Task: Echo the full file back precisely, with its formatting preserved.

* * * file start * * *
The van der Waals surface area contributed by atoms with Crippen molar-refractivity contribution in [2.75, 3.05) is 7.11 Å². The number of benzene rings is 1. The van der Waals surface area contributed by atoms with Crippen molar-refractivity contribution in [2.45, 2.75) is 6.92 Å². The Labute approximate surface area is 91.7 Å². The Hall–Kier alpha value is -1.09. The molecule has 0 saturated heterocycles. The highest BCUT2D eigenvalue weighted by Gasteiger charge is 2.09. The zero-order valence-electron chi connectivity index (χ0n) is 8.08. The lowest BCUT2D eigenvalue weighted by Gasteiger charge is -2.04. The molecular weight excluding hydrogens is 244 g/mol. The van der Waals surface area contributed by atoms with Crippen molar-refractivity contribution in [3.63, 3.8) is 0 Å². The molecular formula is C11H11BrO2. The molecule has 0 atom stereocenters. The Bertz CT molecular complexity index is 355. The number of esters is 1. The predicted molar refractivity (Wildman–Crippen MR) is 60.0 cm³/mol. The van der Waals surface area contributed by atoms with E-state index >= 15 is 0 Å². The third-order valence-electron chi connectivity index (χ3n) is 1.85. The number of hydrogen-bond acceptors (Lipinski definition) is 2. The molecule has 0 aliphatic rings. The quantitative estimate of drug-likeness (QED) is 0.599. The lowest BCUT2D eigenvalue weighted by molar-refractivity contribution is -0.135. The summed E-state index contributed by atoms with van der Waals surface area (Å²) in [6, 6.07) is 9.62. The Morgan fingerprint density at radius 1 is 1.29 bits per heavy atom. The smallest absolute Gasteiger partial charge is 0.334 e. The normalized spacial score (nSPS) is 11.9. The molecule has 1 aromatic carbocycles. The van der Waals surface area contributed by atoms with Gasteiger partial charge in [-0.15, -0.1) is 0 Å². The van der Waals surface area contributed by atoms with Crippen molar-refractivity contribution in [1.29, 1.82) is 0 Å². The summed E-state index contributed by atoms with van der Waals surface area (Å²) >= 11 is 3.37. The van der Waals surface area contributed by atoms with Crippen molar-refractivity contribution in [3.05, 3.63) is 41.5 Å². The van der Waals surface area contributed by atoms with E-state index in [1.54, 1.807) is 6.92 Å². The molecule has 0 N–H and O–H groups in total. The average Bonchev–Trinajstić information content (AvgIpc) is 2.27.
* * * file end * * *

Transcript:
The van der Waals surface area contributed by atoms with Crippen molar-refractivity contribution in [2.75, 3.05) is 7.11 Å². The number of benzene rings is 1. The van der Waals surface area contributed by atoms with Crippen molar-refractivity contribution in [2.45, 2.75) is 6.92 Å². The Labute approximate surface area is 91.7 Å². The Hall–Kier alpha value is -1.09. The molecule has 0 saturated heterocycles. The highest BCUT2D eigenvalue weighted by Gasteiger charge is 2.09. The zero-order valence-electron chi connectivity index (χ0n) is 8.08. The lowest BCUT2D eigenvalue weighted by Gasteiger charge is -2.04. The molecular weight excluding hydrogens is 244 g/mol. The van der Waals surface area contributed by atoms with Crippen molar-refractivity contribution in [3.63, 3.8) is 0 Å². The molecular formula is C11H11BrO2. The molecule has 0 atom stereocenters. The Bertz CT molecular complexity index is 355. The number of esters is 1. The predicted molar refractivity (Wildman–Crippen MR) is 60.0 cm³/mol. The van der Waals surface area contributed by atoms with E-state index >= 15 is 0 Å². The third-order valence-electron chi connectivity index (χ3n) is 1.85. The number of hydrogen-bond acceptors (Lipinski definition) is 2. The molecule has 0 aliphatic rings. The quantitative estimate of drug-likeness (QED) is 0.599. The lowest BCUT2D eigenvalue weighted by molar-refractivity contribution is -0.135. The summed E-state index contributed by atoms with van der Waals surface area (Å²) in [6, 6.07) is 9.62. The Morgan fingerprint density at radius 1 is 1.29 bits per heavy atom. The smallest absolute Gasteiger partial charge is 0.334 e. The normalized spacial score (nSPS) is 11.9. The molecule has 1 aromatic carbocycles. The van der Waals surface area contributed by atoms with Gasteiger partial charge in [-0.15, -0.1) is 0 Å². The van der Waals surface area contributed by atoms with Crippen molar-refractivity contribution in [1.29, 1.82) is 0 Å². The summed E-state index contributed by atoms with van der Waals surface area (Å²) >= 11 is 3.37. The van der Waals surface area contributed by atoms with Crippen molar-refractivity contribution in [3.05, 3.63) is 41.5 Å². The van der Waals surface area contributed by atoms with E-state index in [1.54, 1.807) is 6.92 Å². The molecule has 0 N–H and O–H groups in total. The average Bonchev–Trinajstić information content (AvgIpc) is 2.27.